It seems there’s only one real issue at stake here, at least as I read Schwartz’s last blog. He has a really big mainframe business architected by the prior administration, and it’s declining. Recognizing the inevitability of that decent, he’s seeding the world with his new platforms so he’s got something to sell the new generation – and that business is growing reasonably well.

    The only question is if the curves cross in time for him to keep his scalp and his BBJ.

    but for all the skewering and ridiculing of the guy, I gotta admit, if I were in his shoes, even with a snappy cloud offering, I’m not sure I could do any better. Other than cut the place to ribbons to buy more time for the growth businesses to eclipse the corroding ones, and writing off anything that isn’t a part of the future.

  • Marvin Troubles

    It seems there’s only one real issue at stake here, at least as I read Schwartz’s last blog. He has a really big mainframe business architected by the prior administration, and it’s declining. Recognizing the inevitability of that decent, he’s seeding the world with his new platforms so he’s got something to sell the new generation – and that business is growing reasonably well.

    The only question is if the curves cross in time for him to keep his scalp and his BBJ.

    but for all the skewering and ridiculing of the guy, I gotta admit, if I were in his shoes, even with a snappy cloud offering, I’m not sure I could do any better. Other than cut the place to ribbons to buy more time for the growth businesses to eclipse the corroding ones, and writing off anything that isn’t a part of the future.

  • princetontiger

    You guys can buy some JAVA shares… you are basically paying cash, and getting the business for free…

    Think of all those billions of dollas destroyed, but now you can own a piece.

    And yes, cloud computing is “bogus”

    • Alan Brown

      Except that that they have $1.26 billion in debt.

  • princetontiger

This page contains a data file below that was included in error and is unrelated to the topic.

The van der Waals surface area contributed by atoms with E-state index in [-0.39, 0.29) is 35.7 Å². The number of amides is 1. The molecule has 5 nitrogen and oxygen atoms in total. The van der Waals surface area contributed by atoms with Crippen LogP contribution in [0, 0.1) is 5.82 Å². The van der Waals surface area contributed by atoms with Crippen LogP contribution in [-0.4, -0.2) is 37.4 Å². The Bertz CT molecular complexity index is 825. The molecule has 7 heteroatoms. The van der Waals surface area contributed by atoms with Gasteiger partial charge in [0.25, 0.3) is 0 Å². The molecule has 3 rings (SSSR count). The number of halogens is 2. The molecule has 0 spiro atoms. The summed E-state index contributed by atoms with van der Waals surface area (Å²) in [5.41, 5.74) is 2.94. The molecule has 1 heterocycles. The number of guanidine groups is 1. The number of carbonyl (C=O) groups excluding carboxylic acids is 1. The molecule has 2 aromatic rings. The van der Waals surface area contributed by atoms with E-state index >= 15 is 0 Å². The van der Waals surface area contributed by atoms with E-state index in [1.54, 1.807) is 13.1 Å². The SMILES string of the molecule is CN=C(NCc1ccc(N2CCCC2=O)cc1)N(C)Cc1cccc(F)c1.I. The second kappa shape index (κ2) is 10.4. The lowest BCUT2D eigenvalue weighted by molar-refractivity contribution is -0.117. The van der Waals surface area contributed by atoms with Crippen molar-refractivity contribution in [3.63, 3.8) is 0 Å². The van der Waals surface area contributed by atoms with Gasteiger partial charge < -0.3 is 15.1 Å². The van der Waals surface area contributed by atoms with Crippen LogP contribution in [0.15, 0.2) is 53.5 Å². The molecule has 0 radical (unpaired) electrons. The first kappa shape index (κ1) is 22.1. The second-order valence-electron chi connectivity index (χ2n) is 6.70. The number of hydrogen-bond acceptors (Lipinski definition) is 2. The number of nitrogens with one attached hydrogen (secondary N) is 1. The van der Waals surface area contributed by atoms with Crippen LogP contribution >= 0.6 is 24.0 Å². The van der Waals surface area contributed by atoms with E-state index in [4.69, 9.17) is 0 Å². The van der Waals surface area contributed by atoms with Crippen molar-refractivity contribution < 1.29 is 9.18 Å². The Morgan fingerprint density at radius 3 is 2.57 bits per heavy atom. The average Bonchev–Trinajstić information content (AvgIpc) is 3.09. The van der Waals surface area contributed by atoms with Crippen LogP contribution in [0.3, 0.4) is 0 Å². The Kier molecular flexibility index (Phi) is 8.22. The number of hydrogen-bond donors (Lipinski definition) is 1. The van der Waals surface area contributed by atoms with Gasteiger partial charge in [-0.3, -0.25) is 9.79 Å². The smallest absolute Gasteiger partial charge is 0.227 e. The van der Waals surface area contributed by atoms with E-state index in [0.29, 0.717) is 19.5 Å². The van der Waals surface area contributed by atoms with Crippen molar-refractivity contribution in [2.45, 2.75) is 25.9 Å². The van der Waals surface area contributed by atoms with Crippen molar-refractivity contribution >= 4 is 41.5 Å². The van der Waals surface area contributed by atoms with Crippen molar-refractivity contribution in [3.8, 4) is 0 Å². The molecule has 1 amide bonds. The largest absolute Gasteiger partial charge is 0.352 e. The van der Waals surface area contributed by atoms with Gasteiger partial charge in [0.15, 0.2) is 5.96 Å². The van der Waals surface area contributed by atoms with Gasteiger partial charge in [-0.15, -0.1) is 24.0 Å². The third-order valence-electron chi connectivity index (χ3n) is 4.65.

You guys can buy some JAVA shares… you are basically paying cash, and getting the business for free…

    Think of all those billions of dollas destroyed, but now you can own a piece.

    And yes, cloud computing is “bogus”

    • Alan Brown

      Except that that they have $1.26 billion in debt.

  • scott

    Sun is great at starting new projects but sucks at completing them. Maybe they should be acquired by a company that is better at creating products than creating technology solutions. Or maybe spin off a startup or two to run with some of their most promising ideas. For example, in the cloud computing space I think they should go with platform as a service approach using their J2EE portal and NetBeans as a hosted IDE. They could provide all of their cloud services within the context of OpenSocial developer communities built on scriptable (JavaScript, JPython, JRuby, etc.) portlets (JSR286/WSRP2.0).

  • scott

    Sun is great at starting new projects but sucks at completing them. Maybe they should be acquired by a company that is better at creating products than creating technology solutions. Or maybe spin off a startup or two to run with some of their most promising ideas. For example, in the cloud computing space I think they should go with platform as a service approach using their J2EE portal and NetBeans as a hosted IDE. They could provide all of their cloud services within the context of OpenSocial developer communities built on scriptable (JavaScript, JPython, JRuby, etc.) portlets (JSR286/WSRP2.0).

  • Uhh

    Sun is so freaking hot!

  • Uhh

    Sun is so freaking hot!

  • http://www.webscalesolutions.com Niraj J

    have you heard about Project Caroline from Sun – http://www.projectcaroline.net

  • http://www.webscalesolutions.com Niraj J

    have you heard about Project Caroline from Sun – http://www.projectcaroline.net

  • Alan Brown

    Sun could be revitalized if it truly decentralized decision making, risk and reward to those with the knowledge needed to properly address their market opportunities.

    Imagine an organization where each employee puts part of his salary at risk in every project he works on, with the rewards based on real world measures like sales and profits associated with the project’s deliverables.

    Imagine each project having shares that employees get as they work on the project, shares they can buy and sell in an internal marketplace. The share prices would tell everybody in the company what people really think about each projects potential.

    If each employee were free to decide which projects to work on in such an environment, the more promising projects would find it easier to get human and financial capital. And the most competent employees would have the easiest time finding a promising project.

    Bad ideas and employees would both have a hard time getting investment in such an environment. And that’s the way it should be. Both would have to get better to survive.

    A revitalized Sun might look more like a collection of startups than the typical enterprise under such an arrangement. And maybe that’s a good thing.

    After all, the real strength of a capitalist society over a centralized economy like the old Soviet Union is its decentralized decision making, with most information reduced to prices and people acting in their own self interest, but in such a way as to benefit the whole overall.

    Most companies are like the old Soviet Union. Apple is, but it has a very strong, high bandwidth dictator. Sun and IBM are more like really soft versions and that’s why they are drifting.